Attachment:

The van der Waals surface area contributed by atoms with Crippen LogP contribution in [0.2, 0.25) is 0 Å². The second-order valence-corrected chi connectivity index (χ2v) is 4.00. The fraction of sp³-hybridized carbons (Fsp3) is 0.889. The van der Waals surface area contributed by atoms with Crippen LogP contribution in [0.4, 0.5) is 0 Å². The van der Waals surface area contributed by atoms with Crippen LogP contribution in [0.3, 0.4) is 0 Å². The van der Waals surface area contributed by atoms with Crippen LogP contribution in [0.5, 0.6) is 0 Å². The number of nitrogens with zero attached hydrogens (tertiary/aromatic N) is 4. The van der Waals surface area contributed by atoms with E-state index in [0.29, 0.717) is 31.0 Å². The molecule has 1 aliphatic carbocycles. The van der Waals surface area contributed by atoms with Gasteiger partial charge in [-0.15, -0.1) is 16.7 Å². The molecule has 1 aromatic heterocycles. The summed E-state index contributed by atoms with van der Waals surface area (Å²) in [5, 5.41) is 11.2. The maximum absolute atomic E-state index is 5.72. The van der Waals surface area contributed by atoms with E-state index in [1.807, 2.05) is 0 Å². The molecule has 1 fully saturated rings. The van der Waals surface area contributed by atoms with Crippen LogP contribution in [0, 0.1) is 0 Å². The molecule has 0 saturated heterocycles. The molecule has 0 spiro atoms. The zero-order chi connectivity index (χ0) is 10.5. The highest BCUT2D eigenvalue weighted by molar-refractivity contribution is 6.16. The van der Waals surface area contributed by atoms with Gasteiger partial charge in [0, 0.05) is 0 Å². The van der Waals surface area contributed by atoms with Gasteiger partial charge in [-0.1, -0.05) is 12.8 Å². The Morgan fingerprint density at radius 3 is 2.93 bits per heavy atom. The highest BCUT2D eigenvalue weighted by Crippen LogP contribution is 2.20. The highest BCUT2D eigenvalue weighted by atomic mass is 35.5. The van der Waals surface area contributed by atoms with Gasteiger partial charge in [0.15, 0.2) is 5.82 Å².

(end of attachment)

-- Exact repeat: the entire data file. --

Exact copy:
The van der Waals surface area contributed by atoms with Crippen LogP contribution in [0.2, 0.25) is 0 Å². The second-order valence-corrected chi connectivity index (χ2v) is 4.00. The fraction of sp³-hybridized carbons (Fsp3) is 0.889. The van der Waals surface area contributed by atoms with Crippen LogP contribution in [0.4, 0.5) is 0 Å². The van der Waals surface area contributed by atoms with Crippen LogP contribution in [0.3, 0.4) is 0 Å². The van der Waals surface area contributed by atoms with Crippen LogP contribution in [0.5, 0.6) is 0 Å². The number of nitrogens with zero attached hydrogens (tertiary/aromatic N) is 4. The van der Waals surface area contributed by atoms with E-state index in [0.29, 0.717) is 31.0 Å². The molecule has 1 aliphatic carbocycles. The van der Waals surface area contributed by atoms with Gasteiger partial charge in [-0.15, -0.1) is 16.7 Å². The molecule has 1 aromatic heterocycles. The summed E-state index contributed by atoms with van der Waals surface area (Å²) in [5, 5.41) is 11.2. The maximum absolute atomic E-state index is 5.72. The van der Waals surface area contributed by atoms with E-state index in [1.807, 2.05) is 0 Å². The molecule has 1 fully saturated rings. The van der Waals surface area contributed by atoms with Crippen LogP contribution in [0, 0.1) is 0 Å². The molecule has 0 saturated heterocycles. The molecule has 0 spiro atoms. The zero-order chi connectivity index (χ0) is 10.5. The highest BCUT2D eigenvalue weighted by molar-refractivity contribution is 6.16. The van der Waals surface area contributed by atoms with Gasteiger partial charge in [0, 0.05) is 0 Å². The van der Waals surface area contributed by atoms with Gasteiger partial charge in [-0.1, -0.05) is 12.8 Å². The Morgan fingerprint density at radius 3 is 2.93 bits per heavy atom. The highest BCUT2D eigenvalue weighted by Crippen LogP contribution is 2.20. The highest BCUT2D eigenvalue weighted by atomic mass is 35.5. The van der Waals surface area contributed by atoms with Gasteiger partial charge in [0.15, 0.2) is 5.82 Å².